A pivotal scene in Norman Rush’s first novel, Mating, begins at a reception given by a USAID official in Botswana, a man whose wife, “the leading malcontent in the American community,” is notoriously inhospitable. Watching the partygoers gaze longingly at a few pitiful skewers of sate, as candles in hanging paper lanterns drip hot wax on “selected prominent people,” a graduate student in anthropology notes with cool delight that the “human comedy” she is witnessing “makes you want to be a writer so you can capture a transient unique form of social agony being undergone by people who have it made in every way, the observer excepted.”
By the time this bleak occasion ends and the last guest has gone home, readers will have concluded that the sort of writing the narrator of Mating imagines is only one of several kinds that Rush has dexterously melded into a single novel. Mating combines social satire, politics, philosophy, a love story, and a literary travelogue in which a version of Joseph Conrad’s monomaniacal Mr. Kurtz rules over a private kingdom deep in the jungle. In Mating, that charismatic figure is Nelson Denoon, a celebrity academic with a celebrity academic’s disdain for academia, who establishes a utopian female community in the Kalahari Desert. (It’s typical of Rush’s balanced and charitable view of his characters that his monomaniac is full of himself, full of hot air, but essentially well-intentioned.)
Like Rush’s three previous books (these include a second novel, Mortals, and a short-story collection, Whites), Subtle Bodies monitors the bad behavior of people inflicting transient social agonies on one another. But their accidental and intentional insults and slights, their minor sins against strangers and friends, are not merely recorded and gently mocked, but also examined for clues to the inner lives of the people who commit them. Without being heavy-handed or undermining the importance of the fictional dramas he is staging, Rush can make us view (and measure) temporary social discomfort against the darker background of the more serious and enduring nastiness transpiring beyond the diplomatic enclave, the luxurious country house. Reading Rush’s human comedies, we may feel that we understand more about what it means to be human, but are less certain (and less facile in our assumptions) about what it means to behave badly, or well.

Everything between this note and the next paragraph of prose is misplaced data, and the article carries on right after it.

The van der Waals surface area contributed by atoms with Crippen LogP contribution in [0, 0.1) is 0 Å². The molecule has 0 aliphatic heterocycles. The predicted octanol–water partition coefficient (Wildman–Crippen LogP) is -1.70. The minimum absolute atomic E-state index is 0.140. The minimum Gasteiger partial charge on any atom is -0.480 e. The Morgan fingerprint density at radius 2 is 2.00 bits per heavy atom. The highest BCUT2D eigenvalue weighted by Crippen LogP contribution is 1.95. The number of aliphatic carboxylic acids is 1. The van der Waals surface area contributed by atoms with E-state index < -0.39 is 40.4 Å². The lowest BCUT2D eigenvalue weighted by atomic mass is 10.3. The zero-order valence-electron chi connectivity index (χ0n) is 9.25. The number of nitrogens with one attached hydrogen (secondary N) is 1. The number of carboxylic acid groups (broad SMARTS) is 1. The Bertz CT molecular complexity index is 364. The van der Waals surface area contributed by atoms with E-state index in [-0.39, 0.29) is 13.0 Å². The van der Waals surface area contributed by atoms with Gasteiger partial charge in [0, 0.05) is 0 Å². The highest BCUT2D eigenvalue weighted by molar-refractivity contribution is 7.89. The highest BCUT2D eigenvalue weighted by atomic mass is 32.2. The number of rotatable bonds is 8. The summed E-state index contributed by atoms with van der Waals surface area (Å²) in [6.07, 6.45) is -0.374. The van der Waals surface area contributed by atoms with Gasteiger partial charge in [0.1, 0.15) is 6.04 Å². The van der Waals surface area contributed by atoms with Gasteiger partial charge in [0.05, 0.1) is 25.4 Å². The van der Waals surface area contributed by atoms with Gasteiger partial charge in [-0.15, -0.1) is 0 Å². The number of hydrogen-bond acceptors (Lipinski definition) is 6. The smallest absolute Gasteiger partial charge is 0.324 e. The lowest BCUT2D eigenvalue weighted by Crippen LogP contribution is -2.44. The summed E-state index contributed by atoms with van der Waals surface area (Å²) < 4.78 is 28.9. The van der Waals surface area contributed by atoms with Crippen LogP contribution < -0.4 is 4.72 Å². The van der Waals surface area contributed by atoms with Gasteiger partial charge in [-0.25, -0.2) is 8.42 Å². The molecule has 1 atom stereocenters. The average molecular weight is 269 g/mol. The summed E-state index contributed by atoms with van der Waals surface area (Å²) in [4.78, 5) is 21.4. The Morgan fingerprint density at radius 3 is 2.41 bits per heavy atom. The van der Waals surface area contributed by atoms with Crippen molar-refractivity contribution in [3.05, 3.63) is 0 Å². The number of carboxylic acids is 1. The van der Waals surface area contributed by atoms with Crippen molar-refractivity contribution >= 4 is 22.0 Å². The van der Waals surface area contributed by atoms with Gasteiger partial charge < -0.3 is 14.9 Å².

Set in New York’s Hudson Valley, Subtle Bodies is the first of Rush’s novels to take place outside Africa, where he and his wife spent five years as codirectors of the Peace Corps in Botswana. As in his earlier books, the men and women in Subtle Bodies are acutely aware of politics. They debate the merits of socialism, the evils of greed, the possibility of effecting social change. Yet even as his characters preach (and occasionally rant) at one another, Rush’s readers don’t feel as if they are being preached to. This is partly because Rush endows …
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